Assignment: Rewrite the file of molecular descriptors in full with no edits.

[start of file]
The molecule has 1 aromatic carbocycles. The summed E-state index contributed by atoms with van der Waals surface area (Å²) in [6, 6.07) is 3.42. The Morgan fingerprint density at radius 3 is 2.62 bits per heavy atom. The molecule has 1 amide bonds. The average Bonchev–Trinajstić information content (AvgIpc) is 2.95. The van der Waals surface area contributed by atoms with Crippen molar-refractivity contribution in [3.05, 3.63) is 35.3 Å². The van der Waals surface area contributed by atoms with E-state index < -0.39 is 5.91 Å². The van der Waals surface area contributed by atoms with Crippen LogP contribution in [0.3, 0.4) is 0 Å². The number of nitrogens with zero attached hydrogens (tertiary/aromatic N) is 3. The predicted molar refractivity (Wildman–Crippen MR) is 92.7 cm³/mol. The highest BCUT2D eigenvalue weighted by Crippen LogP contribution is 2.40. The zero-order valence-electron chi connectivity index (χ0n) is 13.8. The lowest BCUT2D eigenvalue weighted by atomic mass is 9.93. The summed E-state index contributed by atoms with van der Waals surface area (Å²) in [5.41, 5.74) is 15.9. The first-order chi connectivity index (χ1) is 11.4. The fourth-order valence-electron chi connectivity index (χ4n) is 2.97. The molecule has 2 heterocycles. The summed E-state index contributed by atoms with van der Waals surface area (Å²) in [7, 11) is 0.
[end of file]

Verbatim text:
The molecule has 1 aromatic carbocycles. The summed E-state index contributed by atoms with van der Waals surface area (Å²) in [6, 6.07) is 3.42. The Morgan fingerprint density at radius 3 is 2.62 bits per heavy atom. The molecule has 1 amide bonds. The average Bonchev–Trinajstić information content (AvgIpc) is 2.95. The van der Waals surface area contributed by atoms with Crippen molar-refractivity contribution in [3.05, 3.63) is 35.3 Å². The van der Waals surface area contributed by atoms with E-state index < -0.39 is 5.91 Å². The van der Waals surface area contributed by atoms with Crippen LogP contribution in [0.3, 0.4) is 0 Å². The number of nitrogens with zero attached hydrogens (tertiary/aromatic N) is 3. The predicted molar refractivity (Wildman–Crippen MR) is 92.7 cm³/mol. The highest BCUT2D eigenvalue weighted by Crippen LogP contribution is 2.40. The zero-order valence-electron chi connectivity index (χ0n) is 13.8. The lowest BCUT2D eigenvalue weighted by atomic mass is 9.93. The summed E-state index contributed by atoms with van der Waals surface area (Å²) in [5.41, 5.74) is 15.9. The first-order chi connectivity index (χ1) is 11.4. The fourth-order valence-electron chi connectivity index (χ4n) is 2.97. The molecule has 2 heterocycles. The summed E-state index contributed by atoms with van der Waals surface area (Å²) in [7, 11) is 0.